New Kids on Acid in Berlin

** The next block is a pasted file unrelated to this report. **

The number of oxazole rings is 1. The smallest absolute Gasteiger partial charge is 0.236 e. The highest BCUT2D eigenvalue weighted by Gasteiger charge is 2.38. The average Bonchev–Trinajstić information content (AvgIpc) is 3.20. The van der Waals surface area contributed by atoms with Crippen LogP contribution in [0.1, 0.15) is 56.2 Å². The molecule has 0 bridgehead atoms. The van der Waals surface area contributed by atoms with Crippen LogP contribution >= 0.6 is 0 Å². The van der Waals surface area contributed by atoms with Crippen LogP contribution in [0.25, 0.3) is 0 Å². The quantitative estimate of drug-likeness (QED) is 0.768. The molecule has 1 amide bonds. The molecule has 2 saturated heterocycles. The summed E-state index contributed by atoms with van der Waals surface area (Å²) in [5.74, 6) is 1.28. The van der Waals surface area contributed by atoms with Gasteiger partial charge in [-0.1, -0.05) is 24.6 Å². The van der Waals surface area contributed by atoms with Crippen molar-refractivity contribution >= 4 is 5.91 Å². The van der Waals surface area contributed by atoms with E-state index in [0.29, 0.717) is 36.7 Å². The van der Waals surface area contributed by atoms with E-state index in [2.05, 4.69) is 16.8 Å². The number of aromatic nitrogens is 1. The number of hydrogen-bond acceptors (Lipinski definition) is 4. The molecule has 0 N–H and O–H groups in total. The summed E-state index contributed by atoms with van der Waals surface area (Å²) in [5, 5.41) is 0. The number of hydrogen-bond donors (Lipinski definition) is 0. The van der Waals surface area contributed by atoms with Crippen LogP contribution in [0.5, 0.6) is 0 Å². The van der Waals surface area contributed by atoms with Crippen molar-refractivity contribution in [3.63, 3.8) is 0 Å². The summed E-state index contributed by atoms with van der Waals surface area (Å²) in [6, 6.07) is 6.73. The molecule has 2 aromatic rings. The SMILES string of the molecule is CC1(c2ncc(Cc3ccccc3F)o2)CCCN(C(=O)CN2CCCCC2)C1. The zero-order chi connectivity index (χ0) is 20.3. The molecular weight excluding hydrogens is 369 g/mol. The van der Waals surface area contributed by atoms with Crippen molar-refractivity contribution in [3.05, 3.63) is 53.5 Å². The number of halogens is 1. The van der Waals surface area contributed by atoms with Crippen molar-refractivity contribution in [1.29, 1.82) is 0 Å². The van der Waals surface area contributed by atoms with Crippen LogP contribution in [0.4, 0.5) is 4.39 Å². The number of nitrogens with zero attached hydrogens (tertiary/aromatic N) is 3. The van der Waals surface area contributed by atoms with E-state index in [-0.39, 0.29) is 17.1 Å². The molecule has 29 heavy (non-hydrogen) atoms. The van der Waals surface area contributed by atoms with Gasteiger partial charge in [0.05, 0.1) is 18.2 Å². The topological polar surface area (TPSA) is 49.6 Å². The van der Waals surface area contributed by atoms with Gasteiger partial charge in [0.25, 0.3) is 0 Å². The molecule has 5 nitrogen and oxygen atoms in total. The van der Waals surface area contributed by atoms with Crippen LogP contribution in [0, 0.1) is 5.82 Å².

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  • Predicting whether a party will be good or not is a strange, hunch-based science. Big name DJs often disappoint, no-names sometimes steal the show and the best sets are usually the ones that contradict your expectations. The situation is especially uncertain when it involves Ricardo Villalobos, a DJ whose potential on any given night ranges from decent to totally mindblowing. Two or three unforgettable sets have confirmed him as one of my favorite artists, but I've also learned not to rely on him—for someone with so much talent, he has a strange habit of coasting through his sets, even (or perhaps especially) at highly anticipated gigs. For this reason, the week leading up to New Kids On Acid had me saying things like "Saturday's going to be great," then qualifying it with something like "I mean, assuming it doesn't completely blow." Unfortunately those qualifications were all too necessary. Despite being one of Berlin's most hyped annual parties, this year's New Kids on Acid was mediocre from beginning to end, with only one or two exceptions. Aside from Zip, none of the supporting acts I saw made much of an impression. Massimiliano Pagliara opened the night with forgettable house on the water floor. Ata's New Wave-flavored set had a lot of personality, but not enough groove to keep the crowd interested. Upstairs on the main floor, Portable had his moments, but suffered from the typical shortcomings of a live PA: awkward flow, limited aural palette and weaker sound than the DJs that came before and after. As I had expected, Zip was the strongest of the bunch, which made me wish he'd been given a better slot. Considering the chemistry between him and Villalobos, I wondered why the two didn't go back-to-back, or at least play one after the other. Ricardo Villalobos took over from Portable sometime around 4:30. He started out strong, galvanizing the crowd with hook-heavy house and his usual mixing antics—sharply cutting between two songs, holding onto a vocal line for ages, layering colorful tools over simple percussive tracks, etc. There was a particularly nice passage of stripped down, Detroit-style beat workouts, and a few times it sounded like he was looping melodies backwards. Backlit by flashes of colored light, Villalobos looked decisive and undistracted. The night felt promising. Naturally, the dance floor was overcrowded when Villalobos started, so after a while I took a break outside to let it clear up a bit. Out on the terrace, the sun was up and the crowd was starting to look loose, sprawled on the leather cushions and the wooden deck. When I finally made it back upstairs, the dance floor was a bit less empty, but not much more comfortable: people seemed restless and always in transit, constantly clawing by each other in the crowd. Villalobos wasn't helping much: His set had wound down to a linear sequence of house tracks, just one after the other with most of the breakdowns left intact. He was focused on old, vocal house, which seemed a little out of character and sometimes cheesy; Maja's "If You Love Me Tonight" was OK, but Da Rebels' "House Nation Under a Groove" was a bit much. I found myself craving the trippy modern stuff that usually makes his sets stand out. I don't think I was the only one—the energy in the room had ebbed noticeably. Things got steadily worse from there, mostly due to uninspired mixing and bizarre track choices. Villalobos should have still been building the vibe—the set had yet to boil over—but instead he was letting the momentum drop prematurely. The most aggravating moment came when he played 3 Chairs' "Track 2 Track." Though an incredible Kenny Dixon Jr. production I would normally love to hear out, it was a bit ambitious for this hour at Watergate; made up of trippy disco samples and a teasing bass kick that never quite delivers, it's something only an adventurous DJ could pull off. Normally, Villalobos is precisely that DJ, and the fact that he even had the record in his crate suggests how good the set might have been. But rather than juggling the tune with something punchier, he simply let it play out almost in full, leaving the crowd to shuffle around until he faded in the next tune. By now it seemed obvious that the party wasn't going to get much better. Maybe things would improve late in the morning, but I didn't have the patience to wait around and find out. Just a 20 minute walk down the road, Ben Klock and Steffi were preparing for their closing sets at Berghain and Panorama Bar. After a few minutes of mulling it over, the decision to leave was an easy one. Looking back, maybe it's not surprising the party was so-so: at a club with sound that's average at best, Watergate doesn't seem like the kind of place that would put Villalobos in the zone. Then again, when and where he will get in the zone is becoming increasingly confusing. Earlier this year at Get Perlonized seemed like a sure shot, but despite being flanked by likeminded artists at Panorama Bar, Villalobos delivered a lackluster set. I heard he was good at Arena last month, though for some reason he played the warm-up slot from midnight to 2:00 AM. The best I've heard him this year was in May when, sweaty and exhausted from playing in Romania the night before, he tore through dozens of weird and amazing tracks I'd never heard, and did some truly original things with the ones I had (e.g. cutting between Roska's "Time Stamp" with Blackman's "Beat That Bitch With a Bat"). That said, this was at Club der Visionare, a venue with quiet sound and a dance floor that holds less than 50 people. Incidentally, it was also the rumored venue for the New Kids On Acid afterparty. This didn't happen for some reason. All of which simply goes to say that, while Villalobos is still great DJ, you really have to catch him at the right time and place. Sadly, that time and place is becoming more and more elusive.